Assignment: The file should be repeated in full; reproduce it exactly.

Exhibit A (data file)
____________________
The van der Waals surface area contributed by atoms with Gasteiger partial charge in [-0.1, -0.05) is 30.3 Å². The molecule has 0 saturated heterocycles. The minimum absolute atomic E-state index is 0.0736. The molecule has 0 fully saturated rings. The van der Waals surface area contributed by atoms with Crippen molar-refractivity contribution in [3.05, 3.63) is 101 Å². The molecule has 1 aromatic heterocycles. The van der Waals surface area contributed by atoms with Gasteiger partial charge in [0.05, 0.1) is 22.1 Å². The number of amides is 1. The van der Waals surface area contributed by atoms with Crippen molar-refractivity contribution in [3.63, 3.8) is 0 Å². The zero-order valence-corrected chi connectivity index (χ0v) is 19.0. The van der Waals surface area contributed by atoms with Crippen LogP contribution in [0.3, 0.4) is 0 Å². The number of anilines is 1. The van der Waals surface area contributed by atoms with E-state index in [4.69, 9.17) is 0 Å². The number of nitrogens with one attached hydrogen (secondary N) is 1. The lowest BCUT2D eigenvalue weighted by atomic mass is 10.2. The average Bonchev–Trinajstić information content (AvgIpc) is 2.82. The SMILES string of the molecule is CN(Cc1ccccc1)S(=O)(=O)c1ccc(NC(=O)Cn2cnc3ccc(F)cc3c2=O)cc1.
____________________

The van der Waals surface area contributed by atoms with Gasteiger partial charge in [-0.1, -0.05) is 30.3 Å². The molecule has 0 saturated heterocycles. The minimum absolute atomic E-state index is 0.0736. The molecule has 0 fully saturated rings. The van der Waals surface area contributed by atoms with Crippen molar-refractivity contribution in [3.05, 3.63) is 101 Å². The molecule has 1 aromatic heterocycles. The van der Waals surface area contributed by atoms with Gasteiger partial charge in [0.05, 0.1) is 22.1 Å². The number of amides is 1. The van der Waals surface area contributed by atoms with Crippen molar-refractivity contribution in [3.63, 3.8) is 0 Å². The zero-order valence-corrected chi connectivity index (χ0v) is 19.0. The van der Waals surface area contributed by atoms with Crippen LogP contribution in [0.3, 0.4) is 0 Å². The number of anilines is 1. The van der Waals surface area contributed by atoms with E-state index in [4.69, 9.17) is 0 Å². The number of nitrogens with one attached hydrogen (secondary N) is 1. The lowest BCUT2D eigenvalue weighted by atomic mass is 10.2. The average Bonchev–Trinajstić information content (AvgIpc) is 2.82. The SMILES string of the molecule is CN(Cc1ccccc1)S(=O)(=O)c1ccc(NC(=O)Cn2cnc3ccc(F)cc3c2=O)cc1.